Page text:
AC/DC, or possible a Millbrook Souhegan, but you would have to shop on faith… There are no local dealers. The AC/DC is a fast, easy paddling solo/tandem, with good secondary stability. The Souhegan isn’t as fast, but is good for poling, something you should want to learn anyway.

alabama small boats
Alabama Small Boats used to be in Helena with access to the Cahaba River. Three years ago I drove up there from S.W. Fl. with a few boats in mind (bell yellowstone, bell morningstar, wenonah heron, novacraft pal). They let me take whatever I wanted to the river and try out.I was a beginner and just trying to figure out the best boat for my needs and price was an issue also. I came away with a wenonah prospector 16’ and have no regrets. I’m a xxl size guy that goes solo most of the time sometimes takes wife,dog,or son.I camp and canoe wherever I can get to within the constraints of my weekend. Many rivers and creeks, lakes, and even the gulf (wind can be a problem in open water).I heel the boat a bit and paddle off one side using a corrective type stroke. Just trying to give you an idea of my type of paddling and what worked for me. Don’t know if A.S.B still lets you “test drive” cause I know they’ve moved but to me the more you can try the better.Hope this helps.


Agree with Charlie
I paddled both the Morningstar and the Northstar, and ended up buying gthe latter. It might look like a bigger boat on paper, but it is much easier to solo with the narower beam and tumblehome.

Sorry, can’t comment on the Heron.

May be too late but what about Wen’s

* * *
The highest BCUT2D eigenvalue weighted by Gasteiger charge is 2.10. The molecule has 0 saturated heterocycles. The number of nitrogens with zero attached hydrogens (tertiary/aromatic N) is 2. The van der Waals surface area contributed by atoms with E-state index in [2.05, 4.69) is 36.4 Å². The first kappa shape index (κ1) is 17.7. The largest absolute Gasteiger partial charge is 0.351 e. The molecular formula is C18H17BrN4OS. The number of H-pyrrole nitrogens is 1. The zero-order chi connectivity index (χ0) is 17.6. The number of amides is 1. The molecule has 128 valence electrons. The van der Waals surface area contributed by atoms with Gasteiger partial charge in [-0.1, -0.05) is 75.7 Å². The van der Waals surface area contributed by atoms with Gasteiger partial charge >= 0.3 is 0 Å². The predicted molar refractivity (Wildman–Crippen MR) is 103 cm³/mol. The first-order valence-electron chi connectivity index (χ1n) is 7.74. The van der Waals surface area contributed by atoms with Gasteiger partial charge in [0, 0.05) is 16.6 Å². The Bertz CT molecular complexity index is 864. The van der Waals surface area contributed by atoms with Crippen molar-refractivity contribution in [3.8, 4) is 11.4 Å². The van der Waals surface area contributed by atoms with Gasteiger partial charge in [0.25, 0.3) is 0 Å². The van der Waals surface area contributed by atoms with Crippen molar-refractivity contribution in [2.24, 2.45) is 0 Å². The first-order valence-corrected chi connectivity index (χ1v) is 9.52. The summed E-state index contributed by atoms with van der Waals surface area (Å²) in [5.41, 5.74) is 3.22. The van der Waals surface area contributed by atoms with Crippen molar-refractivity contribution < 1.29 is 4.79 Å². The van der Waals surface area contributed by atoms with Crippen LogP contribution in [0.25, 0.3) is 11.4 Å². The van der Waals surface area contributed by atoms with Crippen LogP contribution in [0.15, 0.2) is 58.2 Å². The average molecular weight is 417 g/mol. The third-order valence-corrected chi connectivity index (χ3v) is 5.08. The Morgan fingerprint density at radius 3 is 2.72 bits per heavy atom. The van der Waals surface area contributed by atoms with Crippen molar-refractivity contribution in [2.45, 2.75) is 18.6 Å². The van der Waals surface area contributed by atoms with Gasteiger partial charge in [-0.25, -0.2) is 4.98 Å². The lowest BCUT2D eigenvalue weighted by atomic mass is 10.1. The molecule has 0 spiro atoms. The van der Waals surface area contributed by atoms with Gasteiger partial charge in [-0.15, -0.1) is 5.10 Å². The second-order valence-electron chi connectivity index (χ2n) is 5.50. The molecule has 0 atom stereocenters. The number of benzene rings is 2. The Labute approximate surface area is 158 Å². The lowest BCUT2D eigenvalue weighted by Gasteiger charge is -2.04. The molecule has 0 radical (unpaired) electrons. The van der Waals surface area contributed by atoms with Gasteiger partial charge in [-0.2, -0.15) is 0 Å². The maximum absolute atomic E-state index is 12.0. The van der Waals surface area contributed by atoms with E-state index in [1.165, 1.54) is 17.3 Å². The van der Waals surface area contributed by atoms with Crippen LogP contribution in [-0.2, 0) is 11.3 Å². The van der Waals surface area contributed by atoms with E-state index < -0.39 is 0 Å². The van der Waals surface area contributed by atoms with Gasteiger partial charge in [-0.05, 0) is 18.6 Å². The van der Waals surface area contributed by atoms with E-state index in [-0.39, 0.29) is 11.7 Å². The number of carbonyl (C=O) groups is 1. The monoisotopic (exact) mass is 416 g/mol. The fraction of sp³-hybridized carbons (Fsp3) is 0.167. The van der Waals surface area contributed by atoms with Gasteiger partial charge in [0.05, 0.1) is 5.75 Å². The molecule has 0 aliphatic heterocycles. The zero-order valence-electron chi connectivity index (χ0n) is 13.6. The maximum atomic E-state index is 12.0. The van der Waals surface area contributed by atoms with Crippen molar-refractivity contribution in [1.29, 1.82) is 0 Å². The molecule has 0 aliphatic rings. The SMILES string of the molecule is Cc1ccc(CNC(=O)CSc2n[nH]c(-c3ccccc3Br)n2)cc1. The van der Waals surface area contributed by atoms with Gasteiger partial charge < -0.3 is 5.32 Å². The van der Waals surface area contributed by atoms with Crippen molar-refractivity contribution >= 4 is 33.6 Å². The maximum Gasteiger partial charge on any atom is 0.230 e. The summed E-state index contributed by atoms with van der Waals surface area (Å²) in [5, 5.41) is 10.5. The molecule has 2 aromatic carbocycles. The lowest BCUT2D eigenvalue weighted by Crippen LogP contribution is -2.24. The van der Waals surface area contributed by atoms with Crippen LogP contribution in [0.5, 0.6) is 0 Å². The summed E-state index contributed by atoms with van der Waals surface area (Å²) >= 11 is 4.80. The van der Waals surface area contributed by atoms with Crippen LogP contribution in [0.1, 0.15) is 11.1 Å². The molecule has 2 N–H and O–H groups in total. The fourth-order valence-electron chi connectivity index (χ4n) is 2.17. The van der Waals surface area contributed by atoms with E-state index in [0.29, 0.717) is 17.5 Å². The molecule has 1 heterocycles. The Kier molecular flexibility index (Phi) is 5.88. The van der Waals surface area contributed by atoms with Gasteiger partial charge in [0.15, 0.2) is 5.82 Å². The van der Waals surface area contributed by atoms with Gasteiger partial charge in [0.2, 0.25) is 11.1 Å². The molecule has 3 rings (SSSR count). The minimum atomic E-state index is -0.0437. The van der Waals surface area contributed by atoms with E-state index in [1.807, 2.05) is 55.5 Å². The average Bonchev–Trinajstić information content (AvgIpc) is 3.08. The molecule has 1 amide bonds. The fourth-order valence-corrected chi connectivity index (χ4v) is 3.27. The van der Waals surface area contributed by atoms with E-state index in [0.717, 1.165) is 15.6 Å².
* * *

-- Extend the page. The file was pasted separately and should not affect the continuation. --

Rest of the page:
Solo Plus set up for both solo and light tandem and fairly narrow. Also comes in a variety of material/weight/cost flavors. Never see much on this model. Any wrinkles associated with it?

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I’m reviving this old post. I’ve owned and used a Heron for several years, including some tandem but mostly solo paddling and poling. It does everything decently but doesn’t excel at anything. It’s a very light royalex but still heavier than composites at around 50lbs. It is also terrible in the wind when being soloed, and gets twitchy when overloaded with 2 adults, a large dog, and camping gear. It’s also pretty slow on flat water.

I have a chance at a used Morningstar in blackgold layup. I’d be interested in it as a lighter solo alternative to the Heron (I have an even bigger tandem), but one that can still be poled effectively, as opposed to many dedicated solo boats which are too narrow.

Does the Morningstar pole well? I realize blackgold won’t hold up like royalex, but is it reasonably durable in moving water class I and below? I rarely have head-on collisions but learning to pole does lead to some scraping over rocks when depth is slightly misjudged or your nose gets pushed by the current.

Morningstar is a sweet boat and if you have a shot at a nice black/gold boat I’d grab it. It’s basically Bell’s signature Northstar but a foot shorter and an inch wider. Efficient, handles great, broadly capable, can carry a big load but fun to solo, stable and friendly. The older black gold Bells have a thicker gelcoat than the newer Northstars plus a very strong lay-up and they were rated for light whitewater.


Awesome, thanks TomL!

Agreed on the Heron being a terrible solo in the wind. I much prefer to solo my Reflection 16 in the wind. People who say that skegged/asymmetrical rockered hulls don’t paddle well backwards don’t appreciate how much that skeg (turned forward) can help you keep a line in a crosswind!